Fri., Oct. 21, 2016
Moon Phase:
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Saltwater Fishing Report

Report from Thursday, October 20.

| Keyport | Atlantic Highlands | Highlands | Belmar | Brielle | Point Pleasant Beach | Toms River | Seaside Heights | Forked River | Barnegat Light | Mystic Island | Absecon | Brigantine | Atlantic City | Egg Harbor Township | Longport | Ocean City | Sea Isle City | Wildwood | Cape May | Last Monday's Report |
Striped bass to 35 pounds, great numbers, were landed the last few days, Bob from Fisherman’s Den wrote in an email Tuesday. Most were trolled on bunker spoons with Mojos or diving plugs like Stretches and Bombers. Most charters from Shark River that sailed for them limited out on the fish in the 43-inch class and larger on the ocean. Greg Bottomly, Little Egg Harbor Township, reeled in a 28-pounder “off Monmouth Beach,” Bob wrote. The river gave up good winter flounder fishing. Most anglers fishing for them limited out in an hour or two, and the fishing will improve as the water cools. Blackfish provided plenty of action at Shark River Inlet and Point Pleasant Canal.

More fish were able be bagged than before, and XTC Sportfishing resumed fishing, Capt. Scott said. Striped bass began to show up, and sea bass season will be opened beginning Saturday. A trip aboard went 2 for 4 on stripers on the ocean toward Lavallette on trolled spoons. Then the trip bottom-fished, limiting out on blackfish, releasing others and also releasing sea bass. Was a decent day, and the anglers were happy, he said, and left with fish. Dates are still available in November for striper and blackfish charters. More trips are booked for Saturday and Sunday, and fishing was docked aboard for a moment previously, waiting for angling to pick up. Before then, the last trip fished a couple of weeks ago, boating a swordfish and no tuna offshore. Tuna fishing now began to improve. Some were caught.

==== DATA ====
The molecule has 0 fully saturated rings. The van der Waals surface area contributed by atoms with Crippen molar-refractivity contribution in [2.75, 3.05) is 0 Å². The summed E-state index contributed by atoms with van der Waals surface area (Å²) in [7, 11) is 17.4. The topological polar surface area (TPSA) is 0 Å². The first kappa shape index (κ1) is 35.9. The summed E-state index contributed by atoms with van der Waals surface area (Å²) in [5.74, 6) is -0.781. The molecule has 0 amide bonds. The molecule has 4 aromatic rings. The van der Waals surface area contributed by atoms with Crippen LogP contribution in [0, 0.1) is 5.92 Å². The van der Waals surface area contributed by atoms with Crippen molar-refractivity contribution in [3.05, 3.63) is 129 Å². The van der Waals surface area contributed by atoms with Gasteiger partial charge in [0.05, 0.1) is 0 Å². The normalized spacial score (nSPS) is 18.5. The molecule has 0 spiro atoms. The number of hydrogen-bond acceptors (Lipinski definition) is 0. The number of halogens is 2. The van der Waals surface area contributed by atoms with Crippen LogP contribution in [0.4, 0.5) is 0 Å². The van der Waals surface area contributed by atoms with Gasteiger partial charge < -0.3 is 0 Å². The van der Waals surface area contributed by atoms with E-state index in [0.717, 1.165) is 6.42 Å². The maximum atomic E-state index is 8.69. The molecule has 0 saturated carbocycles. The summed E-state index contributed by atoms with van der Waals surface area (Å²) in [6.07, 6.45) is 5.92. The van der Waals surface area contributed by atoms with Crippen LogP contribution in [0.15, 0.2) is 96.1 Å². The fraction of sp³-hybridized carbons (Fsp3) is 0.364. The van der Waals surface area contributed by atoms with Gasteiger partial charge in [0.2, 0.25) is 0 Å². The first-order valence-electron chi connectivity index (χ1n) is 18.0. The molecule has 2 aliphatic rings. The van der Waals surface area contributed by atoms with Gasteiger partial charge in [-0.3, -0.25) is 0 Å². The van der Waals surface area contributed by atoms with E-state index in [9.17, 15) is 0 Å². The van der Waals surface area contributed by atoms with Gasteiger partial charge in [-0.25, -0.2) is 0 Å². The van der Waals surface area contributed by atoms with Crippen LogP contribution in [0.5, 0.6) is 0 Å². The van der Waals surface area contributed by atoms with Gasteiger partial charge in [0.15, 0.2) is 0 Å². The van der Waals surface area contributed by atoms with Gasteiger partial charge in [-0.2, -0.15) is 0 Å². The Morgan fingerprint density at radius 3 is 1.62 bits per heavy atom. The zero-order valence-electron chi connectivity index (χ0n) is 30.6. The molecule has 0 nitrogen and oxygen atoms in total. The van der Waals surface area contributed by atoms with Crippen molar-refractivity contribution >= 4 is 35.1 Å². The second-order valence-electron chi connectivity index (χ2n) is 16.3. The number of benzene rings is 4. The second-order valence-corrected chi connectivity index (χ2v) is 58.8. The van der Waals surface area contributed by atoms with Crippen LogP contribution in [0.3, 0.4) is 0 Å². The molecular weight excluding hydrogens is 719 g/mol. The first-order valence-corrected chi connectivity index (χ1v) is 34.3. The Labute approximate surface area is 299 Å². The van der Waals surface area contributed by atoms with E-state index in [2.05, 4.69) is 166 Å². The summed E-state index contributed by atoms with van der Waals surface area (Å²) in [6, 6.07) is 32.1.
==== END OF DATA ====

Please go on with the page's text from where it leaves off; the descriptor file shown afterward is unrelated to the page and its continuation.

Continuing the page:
Anglers aboard Monday limited out on “over” striped bass to 40 pounds on the ocean with Parker Pete’s Fishing Charters, Capt. Pete said. Parker Pete’s has been trolling the fish, but nailed a few on bunker snagged and then livelined, when bunker popped up in the water. Stripers were definitely here, and angling was good for them around the weekend’s full moon. The fishing became more sporadic in the following days, maybe because of the 85-degree spell. Pete’s thinking the fishing might kick back in when the weather cools, and forecasts are calling for a cold front. The fishing currently was best late in the day. Mornings fished hit and miss currently. In mornings now, when the fish weren’t biting, they just weren’t biting. Don’t have enough anglers for a charter? Contact Parker Pete’s anyway about individual spaces available on charters. Sign up for the email blast on Parker Pete’s website to be kept informed about the spaces.

After a slow start, fishing for monster blues lit up today on the Golden Eagle, a report said on the party boat’s website. Single blues were hooked, then shots of more turned on. Once the angling took hold, catches were non-stop. Mostly bait caught, but some of the blues smacked Runoff hammered jigs. Sometimes false albacore were battled aboard. All anglers were happy and left with lots of smiles, the report said. Fishing was similar in past days aboard, with lulls at times, but good catches were made at some point on the outings. Jumbo blues are biting, so join a trip for a fun day on the ocean, the report said. The trips are sailing 7:30 a.m. to 2:30 p.m., and a tuna trip, the season’s final, is slated to sail Sunday for 24 hours.

Another great day of fishing for blues was hammered yesterday on the
Miss Belmar Princess, an email said from the party boat. The ocean held a little swell from south from wind the previous day and night, but blues bit upon arrival at the fishing grounds. At first, the blues weighed 5 to 8 pounds. As the day went on, the fishing improved, giving up good shots of the fish and a few false albacore and big porgies. Some blues 12 to 14 pounds were managed toward the end of the outing. Come and get fall Jersey jumbo blues! the email said. Now’s the time, and trips are bluefishing 7:30 a.m. to 2:30 p.m. daily.